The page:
However, I think you can use the GM Intrusion by combining it with the Inspiration mechanic. Inspiration lets you make a roll with Advantage, which means you roll 2d20 and take the higher result, which is functionally the same as a reroll in Numenera (if you use the optional rule of letting the PC use her Inspiration after the die is rolled but before the result is announced). The only issue is that PCs are only allowed 1 Inspiration.
My proposal is to allow PCs to have more than 1 Inspiration. If a PC accepts a GM Intrusion, she gets 1 Inspiration to keep and 1 to give away (just as in the Cypher System). If she wants to refuse the Intrusion, she must pay the GM 1 Inspiration. I would also recommend allowing the PCs to use Inspiration multiple times on a particular roll, effectively getting a reroll each time they spend Inspiration. Inspiration can also be spent to give another PC Advantage (basically a reroll) on a roll, just as in the Cypher System.
I would recommend putting a cap on Inspiration. In the Cypher System, GMs are encouraged to make PCs spend xp if they ever accumulate more than 10, so I think 10 Inspiration is a good point to start with for a cap. You can try it out and adjust from there.
I think the GM Intrusion is a great mechanic to introduce into other games, and it’s usually not that hard to do so. I’m pretty happy with my idea for D&D, but I haven’t play-tested it yet.
Another possibility would be for the GM Intrusion award to be a die that a PC can add to a roll, just as the Bless spell and Bardic Inspiration work. This die could scale with character level, so a low level character would get a d4 to add to a roll, then at later levels the die could become a d6, d8, d10, d12 and eventually d20. However I think the Inspiration method is a more elegant solution, and it also more closely parallels the benefits that the system provides in the Cypher System.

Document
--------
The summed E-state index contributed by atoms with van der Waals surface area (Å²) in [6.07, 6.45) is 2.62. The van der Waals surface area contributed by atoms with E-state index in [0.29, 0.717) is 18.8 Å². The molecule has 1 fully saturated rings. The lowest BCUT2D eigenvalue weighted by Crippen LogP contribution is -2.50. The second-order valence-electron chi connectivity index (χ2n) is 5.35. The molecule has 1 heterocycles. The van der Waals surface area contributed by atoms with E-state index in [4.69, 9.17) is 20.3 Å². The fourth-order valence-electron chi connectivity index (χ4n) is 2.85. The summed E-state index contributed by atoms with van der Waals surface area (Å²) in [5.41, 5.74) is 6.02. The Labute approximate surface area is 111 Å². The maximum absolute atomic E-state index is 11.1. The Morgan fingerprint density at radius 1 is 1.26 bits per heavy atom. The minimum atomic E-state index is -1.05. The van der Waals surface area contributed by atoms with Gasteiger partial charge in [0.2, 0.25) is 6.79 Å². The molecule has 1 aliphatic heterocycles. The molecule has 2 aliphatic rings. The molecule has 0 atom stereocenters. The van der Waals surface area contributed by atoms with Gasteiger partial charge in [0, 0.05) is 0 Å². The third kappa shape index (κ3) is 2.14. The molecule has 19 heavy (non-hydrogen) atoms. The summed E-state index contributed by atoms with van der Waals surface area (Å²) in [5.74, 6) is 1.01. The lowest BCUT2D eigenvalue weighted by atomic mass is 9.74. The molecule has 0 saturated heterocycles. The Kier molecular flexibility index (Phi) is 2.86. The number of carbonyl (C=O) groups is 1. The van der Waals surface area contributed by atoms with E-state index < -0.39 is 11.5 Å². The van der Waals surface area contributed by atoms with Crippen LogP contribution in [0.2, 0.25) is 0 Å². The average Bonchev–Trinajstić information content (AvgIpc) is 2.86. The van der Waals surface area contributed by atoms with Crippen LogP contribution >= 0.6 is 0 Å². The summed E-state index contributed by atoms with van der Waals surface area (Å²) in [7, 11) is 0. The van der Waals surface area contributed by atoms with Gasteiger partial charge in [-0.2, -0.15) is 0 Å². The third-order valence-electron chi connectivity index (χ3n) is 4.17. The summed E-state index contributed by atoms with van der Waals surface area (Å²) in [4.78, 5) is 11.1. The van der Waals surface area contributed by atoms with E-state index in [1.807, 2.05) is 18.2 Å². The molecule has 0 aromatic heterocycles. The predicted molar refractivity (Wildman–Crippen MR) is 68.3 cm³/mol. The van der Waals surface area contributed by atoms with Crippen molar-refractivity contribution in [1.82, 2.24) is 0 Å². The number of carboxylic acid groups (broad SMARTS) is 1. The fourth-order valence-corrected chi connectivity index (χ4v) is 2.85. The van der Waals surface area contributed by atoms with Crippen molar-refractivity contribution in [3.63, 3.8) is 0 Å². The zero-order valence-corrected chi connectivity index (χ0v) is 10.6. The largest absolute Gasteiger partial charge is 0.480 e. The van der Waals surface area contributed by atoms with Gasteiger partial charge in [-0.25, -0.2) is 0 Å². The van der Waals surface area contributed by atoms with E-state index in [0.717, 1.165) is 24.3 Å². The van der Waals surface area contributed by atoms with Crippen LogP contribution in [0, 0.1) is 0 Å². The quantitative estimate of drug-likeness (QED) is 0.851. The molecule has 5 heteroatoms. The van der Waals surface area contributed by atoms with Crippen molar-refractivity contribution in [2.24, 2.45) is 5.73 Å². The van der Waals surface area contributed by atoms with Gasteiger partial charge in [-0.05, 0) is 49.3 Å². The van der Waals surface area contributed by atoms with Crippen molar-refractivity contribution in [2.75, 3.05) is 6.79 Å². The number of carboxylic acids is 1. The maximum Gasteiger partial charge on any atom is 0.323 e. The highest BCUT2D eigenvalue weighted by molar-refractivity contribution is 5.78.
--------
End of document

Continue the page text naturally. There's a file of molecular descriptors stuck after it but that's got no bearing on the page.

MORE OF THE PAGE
We have to be careful when trying to apply mechanics from one game to another. We want to consider how the mechanic will fit in the overall system of each game and whether or not it’s a good fit in the new game. Another mechanic I like in the Cypher System is that the players make all the rolls, but this is a mechanic that just doesn’t work well in all systems.
The GM Intrusion is a good example of the type of mechanic you can translate to other systems fairly successfully. This is because the interaction of the mechanic with the overall system is relatively simple and doesn’t require a lot of changes (e.g. in comparison to having the players make all the rolls). The trick is to find the easiest way to introduce it, that will smallest number and degree of changes to either the mechanic itself or the system you’re incorporating it into. Finally, you want a solution that’s elegant and easy to understand and remember. That’s why I went with implementing the GM Intrusion mechanic into the Inspiration mechanic in D&D. Tying the GMI into the xp of the game would’ve been much more complicated, and anytime your solution has you grabbing for a calculator, you probably want to find a simpler solution.